Impedance monitoring (MII) uses the change in electrical conductivity to measure passage of refluxate near the probe, as well as the proximal extent of the refluxate. Simultaneous intraesophageal MII-pH detects reflux by impedance and characterizes it by pH (i.e., acid if pH below 4 and nonacid if pH above 4) [11].

When comparing a combination of RSI and RFS to 24-h multichannel intraluminal impedance (MII) pH monitoring in 58 patients with symptoms suggestive of SERD, Wan et al. found a better response to treatment in the group that was diagnosed by (MII) pH monitoring , reflecting the better diagnostic accuracy of the impedance monitoring over clinical scores [12].

The traditional cutoff of pH <4 for SERD could actually underestimate the presence of clinically significant reflux. Indeed if the cutoff is changed to pH 5.5 the correlation between distal and proximal reflux events improves [13]. In a study of 27 patients refractory to treatment with symptoms of SERD, pH impedance was measured before and after treatment, along with a symptom score, and there was no difference between the study and control groups. Pharyngeal reflux episodes detected by pH impedance were very rare and their presence did not predict the response to an 8-week double-dose PPI therapy . The conclusion was that in a population of patients refractory to full-dose PPI treatment the likelihood of SERD is low and other causes of the symptoms should be searched [14].

Another diagnostic method is the pH device for detection of liquid and aerosolized droplets in the oropharynx (the Dx–pH Measurement System [Dx–pH]). The probe is located in the oropharynx, behind the uvula, and is able to measure pH in either liquid or aerosolized droplets. In 7.8% of 660 episodes of pH <4 at the distal esophagus there was also a Dx–pH event. All events were preceded by and sequential to esophageal pH events. The investigators suggested using pH drops of >3 standard deviation from a baseline to define an event of SERD, rather than looking only at events of pH <4 [15]. In another study, however, Dx–pH Measurement results did not predict response to PPI treatment [16].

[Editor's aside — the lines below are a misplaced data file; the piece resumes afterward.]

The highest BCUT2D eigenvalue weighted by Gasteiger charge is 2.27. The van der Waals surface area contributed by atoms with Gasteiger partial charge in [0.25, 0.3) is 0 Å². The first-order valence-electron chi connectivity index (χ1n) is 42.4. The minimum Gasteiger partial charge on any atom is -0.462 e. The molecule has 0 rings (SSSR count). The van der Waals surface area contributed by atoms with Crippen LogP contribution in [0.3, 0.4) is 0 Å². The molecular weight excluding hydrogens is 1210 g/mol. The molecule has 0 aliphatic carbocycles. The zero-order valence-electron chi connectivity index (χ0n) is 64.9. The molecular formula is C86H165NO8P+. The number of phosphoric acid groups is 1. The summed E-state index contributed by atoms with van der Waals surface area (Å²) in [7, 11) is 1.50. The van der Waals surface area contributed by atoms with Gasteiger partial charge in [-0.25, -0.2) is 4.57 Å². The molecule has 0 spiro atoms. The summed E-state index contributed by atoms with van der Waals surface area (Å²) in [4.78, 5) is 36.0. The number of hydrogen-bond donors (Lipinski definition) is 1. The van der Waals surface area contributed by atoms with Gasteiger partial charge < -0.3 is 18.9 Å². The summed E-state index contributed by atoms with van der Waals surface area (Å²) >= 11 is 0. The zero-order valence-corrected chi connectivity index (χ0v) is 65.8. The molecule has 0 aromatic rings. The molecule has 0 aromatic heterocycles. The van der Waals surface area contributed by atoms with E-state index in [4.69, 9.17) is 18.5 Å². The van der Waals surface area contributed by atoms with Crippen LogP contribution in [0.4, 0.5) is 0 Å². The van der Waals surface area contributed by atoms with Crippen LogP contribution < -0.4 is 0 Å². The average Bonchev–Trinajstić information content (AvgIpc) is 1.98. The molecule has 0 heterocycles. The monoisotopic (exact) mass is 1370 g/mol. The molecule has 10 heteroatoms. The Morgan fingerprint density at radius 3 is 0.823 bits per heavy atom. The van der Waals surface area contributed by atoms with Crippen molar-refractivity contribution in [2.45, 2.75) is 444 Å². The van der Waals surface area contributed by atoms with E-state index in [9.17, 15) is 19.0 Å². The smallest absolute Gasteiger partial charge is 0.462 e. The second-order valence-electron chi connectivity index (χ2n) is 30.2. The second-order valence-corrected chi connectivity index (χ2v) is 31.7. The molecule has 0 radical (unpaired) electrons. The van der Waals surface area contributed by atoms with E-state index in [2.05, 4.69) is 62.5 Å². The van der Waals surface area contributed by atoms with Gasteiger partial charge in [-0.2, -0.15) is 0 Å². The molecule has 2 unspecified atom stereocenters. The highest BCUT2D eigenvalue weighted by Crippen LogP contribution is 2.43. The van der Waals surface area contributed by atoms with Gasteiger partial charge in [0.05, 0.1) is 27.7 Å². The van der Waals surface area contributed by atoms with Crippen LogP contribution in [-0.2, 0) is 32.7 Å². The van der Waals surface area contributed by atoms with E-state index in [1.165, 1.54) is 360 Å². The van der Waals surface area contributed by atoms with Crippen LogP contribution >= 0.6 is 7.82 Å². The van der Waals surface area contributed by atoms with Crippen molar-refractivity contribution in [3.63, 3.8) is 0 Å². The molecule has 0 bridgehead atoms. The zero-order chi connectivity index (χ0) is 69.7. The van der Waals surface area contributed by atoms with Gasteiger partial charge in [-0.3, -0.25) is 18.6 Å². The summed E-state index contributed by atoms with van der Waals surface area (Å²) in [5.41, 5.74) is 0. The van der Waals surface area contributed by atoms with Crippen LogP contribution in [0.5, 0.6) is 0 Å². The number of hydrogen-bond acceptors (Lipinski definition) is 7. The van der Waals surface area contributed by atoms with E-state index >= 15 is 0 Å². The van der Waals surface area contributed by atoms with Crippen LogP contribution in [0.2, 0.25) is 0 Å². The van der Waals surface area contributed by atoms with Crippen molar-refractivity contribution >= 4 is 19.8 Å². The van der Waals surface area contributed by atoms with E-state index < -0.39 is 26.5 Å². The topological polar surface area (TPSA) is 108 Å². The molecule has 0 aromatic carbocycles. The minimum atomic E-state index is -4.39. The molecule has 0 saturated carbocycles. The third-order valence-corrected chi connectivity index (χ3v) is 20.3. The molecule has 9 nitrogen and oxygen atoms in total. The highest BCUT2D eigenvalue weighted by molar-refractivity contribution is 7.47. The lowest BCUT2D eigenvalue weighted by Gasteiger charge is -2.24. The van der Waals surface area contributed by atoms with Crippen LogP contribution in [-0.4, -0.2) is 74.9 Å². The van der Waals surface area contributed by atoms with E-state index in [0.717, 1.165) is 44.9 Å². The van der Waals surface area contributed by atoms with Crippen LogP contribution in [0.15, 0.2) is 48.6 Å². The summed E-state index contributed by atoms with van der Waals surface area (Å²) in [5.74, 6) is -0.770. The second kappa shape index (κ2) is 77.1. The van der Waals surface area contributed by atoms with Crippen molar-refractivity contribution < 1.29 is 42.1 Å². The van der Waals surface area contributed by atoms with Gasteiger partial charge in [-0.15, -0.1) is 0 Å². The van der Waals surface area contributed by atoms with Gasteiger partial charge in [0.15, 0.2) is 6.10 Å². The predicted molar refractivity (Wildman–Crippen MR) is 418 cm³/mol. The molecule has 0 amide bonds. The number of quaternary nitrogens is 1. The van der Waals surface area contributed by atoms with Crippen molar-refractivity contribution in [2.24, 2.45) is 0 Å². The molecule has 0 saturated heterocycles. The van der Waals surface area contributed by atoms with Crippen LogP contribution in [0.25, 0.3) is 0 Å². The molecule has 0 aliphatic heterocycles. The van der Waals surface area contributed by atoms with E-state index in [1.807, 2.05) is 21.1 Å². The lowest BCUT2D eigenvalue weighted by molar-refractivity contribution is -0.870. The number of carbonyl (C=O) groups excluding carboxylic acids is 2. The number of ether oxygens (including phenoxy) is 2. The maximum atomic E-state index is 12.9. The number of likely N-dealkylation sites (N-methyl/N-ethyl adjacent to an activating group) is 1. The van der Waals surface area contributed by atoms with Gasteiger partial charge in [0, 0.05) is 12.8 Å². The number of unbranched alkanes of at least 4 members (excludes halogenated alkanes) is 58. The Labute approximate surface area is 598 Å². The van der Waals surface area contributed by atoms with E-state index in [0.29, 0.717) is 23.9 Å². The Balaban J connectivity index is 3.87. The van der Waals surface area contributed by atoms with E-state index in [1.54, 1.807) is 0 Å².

Salivary pepsin has been suggested as a marker of reflux but it had a sensitivity of 78% and specificity of 53% for predicting a high RFS [17].




What Are My Treatment Options?



Lifestyle Modifications


Lifestyle modification may enable patients to control their symptoms without the need for medical therapy; however there is very little data on lifestyle modification in SERD, and most recommendations are parallel to those given to patients with GERD [1]. Table 14.3 enlists the most common recommendations. However, most patients continue to be symptomatic and need medical therapy.
Jan 31, 2018 | Posted by in ABDOMINAL MEDICINE | Comments Off on Supraesophageal Reflux Disease (SERD)